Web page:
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Old Faces in New Places: Wide Receivers
John Tuvey
April 26, 2013
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Used to be that big-ticket wide receivers didn’t fare well when switching teams, but the recent successes of Vincent Jackson and Brandon Marshall set that theory on its ear. With several top targets donning new uniforms in 2013, it’s worth a closer look to determine if that trend will hold true this time around.

Wes Welker, Broncos

As if having Demaryius Thomas and Eric Decker at his disposal wasn’t enough, now Peyton Manning swipes Tom Brady’s favorite hookup (on the field, at least) and adds Wes Welker to his arsenal. Go ahead and start salivating, because the news is almost universally good.

For starters, consider that by his own admission Manning’s arm strength isn’t what it used to be; that bodes well for his slot target, the role Welker will be filling. And with Thomas and Decker on the outside, opposing defenses can’t devote their top cover corner to Welker as New England’s opponents frequently did.

Last year in Denver Brandon Stokley and sometimes Jacob Tamme worked out of the slot to the tune of a combined 97 receptions, 1,099 yards, and seven touchdowns, so Manning is certainly familiar with that area of the field. Or go back to 2004, when the Manning-led Colts produced three 1,000-yard, 10-TD receivers—including slot machine Stokley’s 68-1,007-10. And while it’s true that Thomas and Decker combined for 16 more catches than Marvin Harrison and Reggie Wayne did that season, last year Manning threw 86 more pass attempts than in 2004.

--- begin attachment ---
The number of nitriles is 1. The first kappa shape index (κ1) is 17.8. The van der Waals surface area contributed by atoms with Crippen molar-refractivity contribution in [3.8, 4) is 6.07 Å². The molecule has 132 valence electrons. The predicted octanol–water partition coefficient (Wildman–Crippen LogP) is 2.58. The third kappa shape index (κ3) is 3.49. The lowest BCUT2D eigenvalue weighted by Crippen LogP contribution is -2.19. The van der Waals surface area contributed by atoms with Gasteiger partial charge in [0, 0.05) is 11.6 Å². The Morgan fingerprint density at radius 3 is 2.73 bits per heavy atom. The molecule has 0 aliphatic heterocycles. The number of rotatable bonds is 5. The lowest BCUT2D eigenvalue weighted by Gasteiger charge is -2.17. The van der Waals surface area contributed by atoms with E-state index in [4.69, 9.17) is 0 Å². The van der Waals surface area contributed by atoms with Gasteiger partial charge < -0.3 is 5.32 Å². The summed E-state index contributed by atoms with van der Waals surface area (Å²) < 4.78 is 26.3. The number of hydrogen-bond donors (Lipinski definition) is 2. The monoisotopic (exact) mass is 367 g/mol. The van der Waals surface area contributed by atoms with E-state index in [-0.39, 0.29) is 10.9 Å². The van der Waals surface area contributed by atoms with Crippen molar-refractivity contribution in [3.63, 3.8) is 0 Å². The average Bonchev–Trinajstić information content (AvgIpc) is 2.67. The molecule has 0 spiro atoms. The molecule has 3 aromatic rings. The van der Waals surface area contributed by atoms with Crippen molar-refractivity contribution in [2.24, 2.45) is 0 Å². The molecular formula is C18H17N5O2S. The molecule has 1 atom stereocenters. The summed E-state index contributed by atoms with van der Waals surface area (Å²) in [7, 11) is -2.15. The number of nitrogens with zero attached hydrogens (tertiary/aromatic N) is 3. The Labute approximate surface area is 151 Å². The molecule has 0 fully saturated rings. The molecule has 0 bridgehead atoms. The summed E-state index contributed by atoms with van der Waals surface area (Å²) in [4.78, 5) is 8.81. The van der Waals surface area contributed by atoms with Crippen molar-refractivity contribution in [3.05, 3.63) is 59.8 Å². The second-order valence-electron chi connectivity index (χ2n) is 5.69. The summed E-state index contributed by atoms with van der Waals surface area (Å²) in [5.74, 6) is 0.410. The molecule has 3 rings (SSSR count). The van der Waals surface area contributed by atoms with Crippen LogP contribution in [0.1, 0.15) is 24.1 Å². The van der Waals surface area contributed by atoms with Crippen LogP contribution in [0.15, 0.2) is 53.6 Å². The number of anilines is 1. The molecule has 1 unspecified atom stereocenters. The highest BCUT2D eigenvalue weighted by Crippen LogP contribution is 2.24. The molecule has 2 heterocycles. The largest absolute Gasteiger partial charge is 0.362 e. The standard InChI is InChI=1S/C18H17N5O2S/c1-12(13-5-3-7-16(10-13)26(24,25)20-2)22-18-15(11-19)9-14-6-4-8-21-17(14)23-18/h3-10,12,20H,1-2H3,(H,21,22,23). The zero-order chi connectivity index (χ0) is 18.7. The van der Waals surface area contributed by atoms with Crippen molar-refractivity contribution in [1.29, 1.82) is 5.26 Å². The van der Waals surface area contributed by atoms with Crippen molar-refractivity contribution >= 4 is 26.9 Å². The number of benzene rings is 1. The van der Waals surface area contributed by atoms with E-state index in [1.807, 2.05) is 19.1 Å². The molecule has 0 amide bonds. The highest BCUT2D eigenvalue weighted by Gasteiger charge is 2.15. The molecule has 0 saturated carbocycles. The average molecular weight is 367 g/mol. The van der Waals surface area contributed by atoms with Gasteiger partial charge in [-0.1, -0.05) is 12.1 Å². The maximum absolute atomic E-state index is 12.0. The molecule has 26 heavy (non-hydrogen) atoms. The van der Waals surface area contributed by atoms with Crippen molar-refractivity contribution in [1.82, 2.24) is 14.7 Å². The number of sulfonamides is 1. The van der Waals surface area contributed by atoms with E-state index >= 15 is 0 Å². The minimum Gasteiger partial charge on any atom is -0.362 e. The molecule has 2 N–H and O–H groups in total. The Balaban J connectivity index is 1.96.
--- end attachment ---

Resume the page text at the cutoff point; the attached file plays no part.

The only negative to Welker’s new role is a likely drop in the volume of targets he’s become accustomed to—and the subsequent dip in PPR productivity. But if the trade-off is a bump in touchdowns while maintaining the 1,000-yard pace, it’s not out of the realm of possibility for all three Bronco wideouts to rank among the top 12 fantasy receivers as they did in 2012.

Danny Amendola, Patriots

Danny Amendola has often been referred to as “a poor man’s Wes Welker”, and the similarities are obvious: both played collegiately at Texas Tech, and both are high-volume slot receivers. And now, with Welker off to Denver and Amendola filling his shoes in New England, we’ll learn just how accurate that comparison is.

Thus far Amendola hasn’t posted nearly the numbers Welker has; Amendola has seen a combined 153 targets over the past three seasons, while Welker has topped that number each of the past two seasons. Amendola also has yet to hit the 700-yard mark or score more than three touchdowns. But given that Tom Brady has 600-plus attempts each of the past two years, a number Sam Bradford has yet to reach in three NFL seasons, there’s certainly room for growth.